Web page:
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It’s in the smoke: cancer-causing compounds and contaminates

Measuring the irritants and cancer-causing contaminates present in structure fires proves SCBA should be used even when carbon monoxide levels are deemed acceptable


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It’s in the smoke: cancer-causing compounds and contaminates

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Every firefighter today should know that smoke is dangerous. However, the visible particles of combustion that we see as smoke are just the tip of the fire scene contamination iceberg. There are several toxic substances and carcinogens firefighters need to be aware of and protect against present in smoke.

We are now learning that firefighters and fire investigators need nothing less than the maximum level of respiratory protection during fire overhaul activities. The typical structure fire today involves the high temperature destruction of many types of plastics, foams, various species of wood, fabrics and other materials.

Gases and particulates liberated from these burning materials often contain toxic, reactive and otherwise unhealthy chemicals that are both inhalation hazards and skin absorption hazards.

There are several toxic substances and carcinogens firefighters need to be aware of and protect against present in smoke. (Photo/USAF)
There are several toxic substances and carcinogens firefighters need to be aware of and protect against present in smoke. (Photo/USAF)

Phoenix exposure study

Researchers from the University of Arizona and Arizona State University collaborated with the Phoenix (Ariz.) Fire Department in a study to characterize firefighter exposures during fire overhaul operations at 25 structure fires.

During those overhaul evaluations, air quality monitoring found the following substances or compounds exceeded published ceiling values promulgated at the time by the American Conference of Governmental Industrial Hygienists and the National Institute for Occupational Safety and Health:

  • Acrolein. Acrolein produces intense irritation to the eye and mucous membranes of the respiratory tract. Acute exposures may result in bronchial inflammation, resulting in bronchitis or pulmonary edema.
  • CO. CO is present in all fire environments as a product of incomplete combustion and decreases the oxygen transport of the blood, which results in an inadequate supply of oxygen to the tissues.
  • Formaldehyde. Formaldehyde is classified as a probable carcinogen and adverse health effects due to formaldehyde may occur after exposure by inhalation, ingestion or skin contact. Eye irritation can occur at concentrations of 0.01-2.0 ppm, irritation of the nose and throat at 1.0-3.0 ppm, and severe respiratory symptoms at 10-20 ppm.
  • Glutaraldehyde. Glutaraldehyde is a potent sensory irritant with the capability to cross-link or fix proteins.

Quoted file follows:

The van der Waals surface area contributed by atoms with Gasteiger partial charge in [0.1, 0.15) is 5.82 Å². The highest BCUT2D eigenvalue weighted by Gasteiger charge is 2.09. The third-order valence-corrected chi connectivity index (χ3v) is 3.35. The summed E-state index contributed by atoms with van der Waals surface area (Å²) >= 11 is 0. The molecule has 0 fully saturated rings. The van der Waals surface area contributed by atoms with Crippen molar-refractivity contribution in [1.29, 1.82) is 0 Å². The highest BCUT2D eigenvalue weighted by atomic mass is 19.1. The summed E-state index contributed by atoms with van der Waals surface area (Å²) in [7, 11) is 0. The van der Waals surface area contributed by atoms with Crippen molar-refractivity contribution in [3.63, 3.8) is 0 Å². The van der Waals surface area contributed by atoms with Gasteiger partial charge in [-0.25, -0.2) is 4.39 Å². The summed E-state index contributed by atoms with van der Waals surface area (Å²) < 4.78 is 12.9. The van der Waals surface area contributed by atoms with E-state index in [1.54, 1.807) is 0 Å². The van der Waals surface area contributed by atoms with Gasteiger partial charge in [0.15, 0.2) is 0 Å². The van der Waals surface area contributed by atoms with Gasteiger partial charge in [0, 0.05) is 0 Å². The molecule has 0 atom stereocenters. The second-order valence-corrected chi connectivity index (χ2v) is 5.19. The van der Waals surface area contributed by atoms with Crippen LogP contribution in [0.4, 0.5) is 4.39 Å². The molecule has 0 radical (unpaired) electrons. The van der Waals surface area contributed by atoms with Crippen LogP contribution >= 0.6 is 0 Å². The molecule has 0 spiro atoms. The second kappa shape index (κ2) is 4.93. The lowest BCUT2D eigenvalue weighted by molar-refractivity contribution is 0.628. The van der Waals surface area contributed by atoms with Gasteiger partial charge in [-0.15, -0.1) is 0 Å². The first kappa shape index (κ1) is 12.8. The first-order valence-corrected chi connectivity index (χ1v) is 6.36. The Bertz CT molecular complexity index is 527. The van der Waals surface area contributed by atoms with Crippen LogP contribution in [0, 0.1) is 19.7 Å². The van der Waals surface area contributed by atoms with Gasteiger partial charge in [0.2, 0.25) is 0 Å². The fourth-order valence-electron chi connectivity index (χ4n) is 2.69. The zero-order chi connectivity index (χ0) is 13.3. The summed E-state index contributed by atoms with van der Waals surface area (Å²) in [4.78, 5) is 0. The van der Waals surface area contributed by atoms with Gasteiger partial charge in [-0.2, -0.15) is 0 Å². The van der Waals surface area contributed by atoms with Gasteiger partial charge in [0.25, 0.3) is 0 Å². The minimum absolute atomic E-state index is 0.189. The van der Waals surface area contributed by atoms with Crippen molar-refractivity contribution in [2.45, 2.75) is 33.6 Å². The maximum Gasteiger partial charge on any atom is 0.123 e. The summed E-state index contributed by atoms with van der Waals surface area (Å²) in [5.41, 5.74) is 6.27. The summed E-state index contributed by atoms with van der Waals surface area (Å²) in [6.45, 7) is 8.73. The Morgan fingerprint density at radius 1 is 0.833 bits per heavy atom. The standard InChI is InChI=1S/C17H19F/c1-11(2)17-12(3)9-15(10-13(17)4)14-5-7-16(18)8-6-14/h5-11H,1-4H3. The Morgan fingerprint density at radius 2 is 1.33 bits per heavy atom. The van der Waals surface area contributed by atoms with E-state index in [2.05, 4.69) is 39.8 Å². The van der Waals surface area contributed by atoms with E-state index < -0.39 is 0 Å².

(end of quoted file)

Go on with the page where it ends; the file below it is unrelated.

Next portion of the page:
In addition, these harmful substances exceeded published short-term exposure limit values:

  • Benzene.
  • Nitrogen dioxide.
  • Sulfur dioxide.

Oregon overhaul study

In a report published in 2011, “A Study on Chemicals found in the Overhaul Phase of Structure Fires using Advanced Portable Air Monitoring available for Chemical Speciation,” researchers focused on direct gas readings during overhaul, measuring these gases over an extended period in comparison to CO, and compiling data to understand post-fire event airborne hazards.

Over an eight-month period, researchers collected and analyzed data during the overhaul phase of 38 structure fires. They learned that the following chemicals or compounds exceeded NIOSH Immediately Dangerous to Life and Health levels: nitrogen dioxide, acrolein, CO, arsenic and mercury.

Additionally, three compounds were present at or above the Oregon OSHA Short Term Exposure Limit or NIOSH Recommended Exposure Level - Short Term levels: nitrogen dioxide, hydrogen chloride and CO.

Finally, these chemicals were found present at or above the Oregon OSHA Permissible Exposure Limit Time Weighted Average: arsenic, acrolein, benzene, CO, formaldehyde, glutaraldehyde, hydrogen cyanide, hydrogen chloride, mercury, ozone O3 and nitrogen dioxide.

Where are the contaminates coming from?

Among the chemicals researchers suspect can be harmful are:

  • Benzene, found in furniture wax.
  • Formaldehyde, found in cleaning materials.
  • Hydrogen cyanide, used in the manufacture of synthetic fibers, stick- and stain-resistant coatings and flame-retardants added to the foam inside furniture.

When flame retardants and other compounds burn, they create reactive oxygen species – molecules that bind to DNA and cause mutations that can lead to cancer.

“Think about smoke as a bunch of carcinogens, because that’s basically what it is,” Virginia Weaver, a professor of environmental health at Johns Hopkins University, said. “The more synthetics there are in the home, the more chemicals are present in the smoke, and the more chemicals that are carcinogens.”

Protective actions for firefighters

Following the lungs, the skin is the body’s second largest organ in area and it is highly absorptive. Some areas of skin are more permeable than others, specifically the face, the angle of the jaw, the neck and throat and the groin. Skin’s permeability increases with temperature and for every 5-degree increase in skin temperature, absorption increases by 400 percent.

Firefighters can reduce their risk for exposure through the following actions:

  • Never breath smoke.
  • Wear all appropriate PPE while in the hazard area.
  • Undergo gross decontamination immediately upon leaving the hazard area.
  • Cleanse the hands, face, neck, and throat with soap and water or disposable wipe immediately upon doffing PPE.

Reducing exposure to these toxins and contaminates can save lives.

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